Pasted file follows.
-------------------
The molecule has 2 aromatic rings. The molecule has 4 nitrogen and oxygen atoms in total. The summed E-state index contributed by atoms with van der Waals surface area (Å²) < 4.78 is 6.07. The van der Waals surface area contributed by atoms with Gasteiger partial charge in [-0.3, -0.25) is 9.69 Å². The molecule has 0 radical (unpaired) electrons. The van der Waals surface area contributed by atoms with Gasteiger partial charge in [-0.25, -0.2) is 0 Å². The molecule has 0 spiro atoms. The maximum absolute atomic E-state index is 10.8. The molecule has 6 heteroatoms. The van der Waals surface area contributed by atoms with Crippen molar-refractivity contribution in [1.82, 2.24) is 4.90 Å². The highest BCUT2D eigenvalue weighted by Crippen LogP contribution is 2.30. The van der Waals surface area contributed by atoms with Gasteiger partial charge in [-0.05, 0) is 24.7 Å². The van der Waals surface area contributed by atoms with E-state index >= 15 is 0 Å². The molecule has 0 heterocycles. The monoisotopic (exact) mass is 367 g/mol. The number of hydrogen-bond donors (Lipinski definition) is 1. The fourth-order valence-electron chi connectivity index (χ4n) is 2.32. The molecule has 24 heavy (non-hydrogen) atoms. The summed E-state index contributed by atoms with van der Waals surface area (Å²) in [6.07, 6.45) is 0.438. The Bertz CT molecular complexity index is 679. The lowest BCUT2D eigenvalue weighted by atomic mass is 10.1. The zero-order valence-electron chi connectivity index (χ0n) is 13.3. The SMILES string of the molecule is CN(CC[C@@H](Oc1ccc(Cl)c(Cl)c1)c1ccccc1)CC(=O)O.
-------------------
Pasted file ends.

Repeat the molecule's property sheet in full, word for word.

The molecule has 2 aromatic rings. The molecule has 4 nitrogen and oxygen atoms in total. The summed E-state index contributed by atoms with van der Waals surface area (Å²) < 4.78 is 6.07. The van der Waals surface area contributed by atoms with Gasteiger partial charge in [-0.3, -0.25) is 9.69 Å². The molecule has 0 radical (unpaired) electrons. The van der Waals surface area contributed by atoms with Gasteiger partial charge in [-0.25, -0.2) is 0 Å². The molecule has 0 spiro atoms. The maximum absolute atomic E-state index is 10.8. The molecule has 6 heteroatoms. The van der Waals surface area contributed by atoms with Crippen molar-refractivity contribution in [1.82, 2.24) is 4.90 Å². The highest BCUT2D eigenvalue weighted by Crippen LogP contribution is 2.30. The van der Waals surface area contributed by atoms with Gasteiger partial charge in [-0.05, 0) is 24.7 Å². The van der Waals surface area contributed by atoms with E-state index >= 15 is 0 Å². The molecule has 0 heterocycles. The monoisotopic (exact) mass is 367 g/mol. The number of hydrogen-bond donors (Lipinski definition) is 1. The fourth-order valence-electron chi connectivity index (χ4n) is 2.32. The molecule has 24 heavy (non-hydrogen) atoms. The summed E-state index contributed by atoms with van der Waals surface area (Å²) in [6.07, 6.45) is 0.438. The Bertz CT molecular complexity index is 679. The lowest BCUT2D eigenvalue weighted by atomic mass is 10.1. The zero-order valence-electron chi connectivity index (χ0n) is 13.3. The SMILES string of the molecule is CN(CC[C@@H](Oc1ccc(Cl)c(Cl)c1)c1ccccc1)CC(=O)O.